FORT WORTH — From Day One of the American Airlines bankruptcy, workers expected the worst — the loss of their pensions.
But the airline, its non-pilot employees, and the Pension Benefit Guaranty Corporation (PBGC) sat down and started working.
The airline says it has to save $1.25 billion. Pensions were the likely target.
But ground workers and flight attendants will now get the pension proceeds that were coming to them at the time of bankruptcy.
"We think it's something that's really important, and we've worked for it since Day One," said PBGC spokesman Josh Gotbaum. "American has realized that they can do it without all the retirees paying for it."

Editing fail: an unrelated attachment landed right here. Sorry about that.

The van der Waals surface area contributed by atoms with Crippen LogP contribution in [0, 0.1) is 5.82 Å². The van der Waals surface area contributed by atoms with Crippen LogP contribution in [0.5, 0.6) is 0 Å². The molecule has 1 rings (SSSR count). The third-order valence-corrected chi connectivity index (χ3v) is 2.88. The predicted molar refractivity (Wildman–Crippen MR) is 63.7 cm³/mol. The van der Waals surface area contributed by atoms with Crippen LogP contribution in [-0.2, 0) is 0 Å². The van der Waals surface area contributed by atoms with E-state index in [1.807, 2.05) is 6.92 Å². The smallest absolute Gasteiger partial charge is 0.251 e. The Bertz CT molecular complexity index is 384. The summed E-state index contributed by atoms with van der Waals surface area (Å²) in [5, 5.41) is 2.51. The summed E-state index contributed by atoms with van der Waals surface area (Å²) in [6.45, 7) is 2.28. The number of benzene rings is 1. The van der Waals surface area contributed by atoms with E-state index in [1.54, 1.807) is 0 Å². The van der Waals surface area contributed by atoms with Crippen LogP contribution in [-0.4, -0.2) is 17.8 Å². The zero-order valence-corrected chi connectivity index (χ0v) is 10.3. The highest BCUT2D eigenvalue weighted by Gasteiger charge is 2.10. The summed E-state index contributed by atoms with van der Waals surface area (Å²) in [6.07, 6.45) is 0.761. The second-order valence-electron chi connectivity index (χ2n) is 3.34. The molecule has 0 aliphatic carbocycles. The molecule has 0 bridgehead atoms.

The alternative for workers would have been nerve wracking.
They would have been left to hope that the federal government — in the form of the Pension Benefit Guaranty Corporation — would step in and pay the money.
That option doesn't always end up leaving workers with as much as they thought was coming to them.
There is still no solution for American's pilots.
The airline said too many pilots under the current plan could ask for a lump-sum payment, too many would leave the airline, leaving the carrier without enough pilots to stay in the air.
A solution is yet to be reached.
"It's time to move to the next phase in the structuring process so we can focus on the path ahead, and restore American to industry leadership and profitability," said airline spokesman Bruce Hicks.
That goal is still in the future, but the agreement with some of the American workers is a start.